It's interesting how the press bends over backward to try and prove Republicans wrong. The medicare cuts were criticized because it's always an issue that Dems say they support; thus, criticizing them showed the Dems hypocracy. The cuts were a small part of the terrible (and soon unconstitutional) Obama care plan and the well thought out Ryan budget. To say that Heller was wrong to vote in against one and in favor of the other exposes the ever present Media Bias.

    • Karen Benson · Top Commenter
      Facts are facts and the Media has just reported them. Republicans believe in their ideology and truth and reasoning that contradicts must be wrong; they are unwilling to find a compromise or middle ground. They worship at the alter of Fox Noise lies and bigotry because it's easier to believe the lies that support their ideology than consider the merits of a contradictory positions.

  • Karen Benson · Top Commenter
    What is interesting is the “spin.” Republicans say they want entitlements to be cut, but when cuts for future Medicare spending are made, not even cuts to current spending by Democrats, Republicans flip flop and take the other side of the argument. The Ryan plan on the other hand which includes the very same cuts looks good to Republicans. It’s just an example of the games; the Republicans are playing to make Obama a one term president. Republicans have been exposed in their diabolical fiendish strategy that puts party ahead of country.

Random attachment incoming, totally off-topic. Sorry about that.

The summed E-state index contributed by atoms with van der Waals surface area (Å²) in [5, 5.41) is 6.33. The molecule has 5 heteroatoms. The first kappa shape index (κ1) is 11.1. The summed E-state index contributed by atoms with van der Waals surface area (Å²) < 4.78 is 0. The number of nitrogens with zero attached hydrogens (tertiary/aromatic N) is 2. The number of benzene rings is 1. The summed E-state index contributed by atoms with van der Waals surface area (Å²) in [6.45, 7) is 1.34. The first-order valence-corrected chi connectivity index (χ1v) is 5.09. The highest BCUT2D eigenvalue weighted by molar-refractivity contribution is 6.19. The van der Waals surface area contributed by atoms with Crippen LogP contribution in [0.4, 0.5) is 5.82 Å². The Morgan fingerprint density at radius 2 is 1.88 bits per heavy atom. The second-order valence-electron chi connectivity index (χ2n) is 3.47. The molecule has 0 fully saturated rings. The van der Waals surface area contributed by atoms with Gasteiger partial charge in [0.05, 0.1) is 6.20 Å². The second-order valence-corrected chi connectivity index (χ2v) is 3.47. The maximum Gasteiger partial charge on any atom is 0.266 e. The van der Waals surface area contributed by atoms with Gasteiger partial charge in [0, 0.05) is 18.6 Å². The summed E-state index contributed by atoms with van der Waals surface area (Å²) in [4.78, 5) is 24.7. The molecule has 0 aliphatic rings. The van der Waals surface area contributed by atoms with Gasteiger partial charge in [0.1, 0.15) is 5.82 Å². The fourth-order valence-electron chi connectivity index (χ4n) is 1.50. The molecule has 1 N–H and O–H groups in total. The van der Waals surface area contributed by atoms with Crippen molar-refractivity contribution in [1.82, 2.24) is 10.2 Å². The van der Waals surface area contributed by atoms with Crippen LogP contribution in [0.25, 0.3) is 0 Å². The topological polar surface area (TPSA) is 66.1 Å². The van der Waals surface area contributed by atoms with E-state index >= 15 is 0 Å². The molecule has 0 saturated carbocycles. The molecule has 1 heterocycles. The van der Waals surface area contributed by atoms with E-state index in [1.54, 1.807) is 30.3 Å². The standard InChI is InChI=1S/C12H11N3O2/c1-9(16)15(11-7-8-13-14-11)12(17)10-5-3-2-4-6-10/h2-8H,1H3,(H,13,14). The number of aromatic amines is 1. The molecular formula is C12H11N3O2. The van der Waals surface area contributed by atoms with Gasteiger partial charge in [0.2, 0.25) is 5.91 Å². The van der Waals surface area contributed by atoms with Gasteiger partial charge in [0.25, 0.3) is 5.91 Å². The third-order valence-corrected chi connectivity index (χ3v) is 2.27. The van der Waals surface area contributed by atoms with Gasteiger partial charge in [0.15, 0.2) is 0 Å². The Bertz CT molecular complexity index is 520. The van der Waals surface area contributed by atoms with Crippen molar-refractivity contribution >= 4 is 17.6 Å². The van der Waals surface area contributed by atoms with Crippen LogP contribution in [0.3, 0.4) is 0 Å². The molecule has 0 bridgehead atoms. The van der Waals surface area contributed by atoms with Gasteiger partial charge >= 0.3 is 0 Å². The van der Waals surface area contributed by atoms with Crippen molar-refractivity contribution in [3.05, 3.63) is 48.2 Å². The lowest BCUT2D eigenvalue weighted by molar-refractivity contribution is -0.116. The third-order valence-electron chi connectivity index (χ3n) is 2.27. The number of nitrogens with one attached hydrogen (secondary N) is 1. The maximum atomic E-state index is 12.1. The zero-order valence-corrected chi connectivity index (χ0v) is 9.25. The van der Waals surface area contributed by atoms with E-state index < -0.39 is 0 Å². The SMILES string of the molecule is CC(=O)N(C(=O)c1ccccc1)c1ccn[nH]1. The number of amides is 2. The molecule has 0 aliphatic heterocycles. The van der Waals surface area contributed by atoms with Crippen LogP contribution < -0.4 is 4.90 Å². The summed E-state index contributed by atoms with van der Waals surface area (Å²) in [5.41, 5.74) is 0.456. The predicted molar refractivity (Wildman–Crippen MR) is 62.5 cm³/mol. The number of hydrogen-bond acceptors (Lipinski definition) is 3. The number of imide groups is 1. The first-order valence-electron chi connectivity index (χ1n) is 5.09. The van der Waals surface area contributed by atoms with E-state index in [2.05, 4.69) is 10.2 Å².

Heller has signed on to this strategy and is just another Republican puppet. It used to be that candidates would disagree with their party on occasion but now they are afraid of being called a RINO by the Tea Party bullies who are being riled up by billionaires, like the Koch brothers, who have their own agendas and who are buying our elections for their own best interests.

    • Kelley Shewmaker · Top Commenter · Reno High School
      Okay Karen, you have added to my list of adjectives for Republican strategies (or "strateegery"?) with "diabolical fiendish"... Great post!

      It is hard for folks to recognize that the whole Grover Norquist affiliation and ongoing allegiance practically guarantees six figure money from Koch Brothers and big oil. Remember, Amodei received bucks from Koch, Exxon and big mining...

      Has anyone else noticed how the oil industry has started their campaign via TV ads painting themselves as warm and cuddly? Has anyone also noticed that as Washoe County has "battleground" fame now, OUR oil prices are a lot HIGHER than other areas? You see, high oil prices get blamed on a president (the president has the price stamper right there at his desk in the oval office) and the oil companies would add more PROFITS in a big big way with a Romney win. The oil companies humongous profits under Obama are just not enough... ah, greed - it's alive and well across the fruited plain.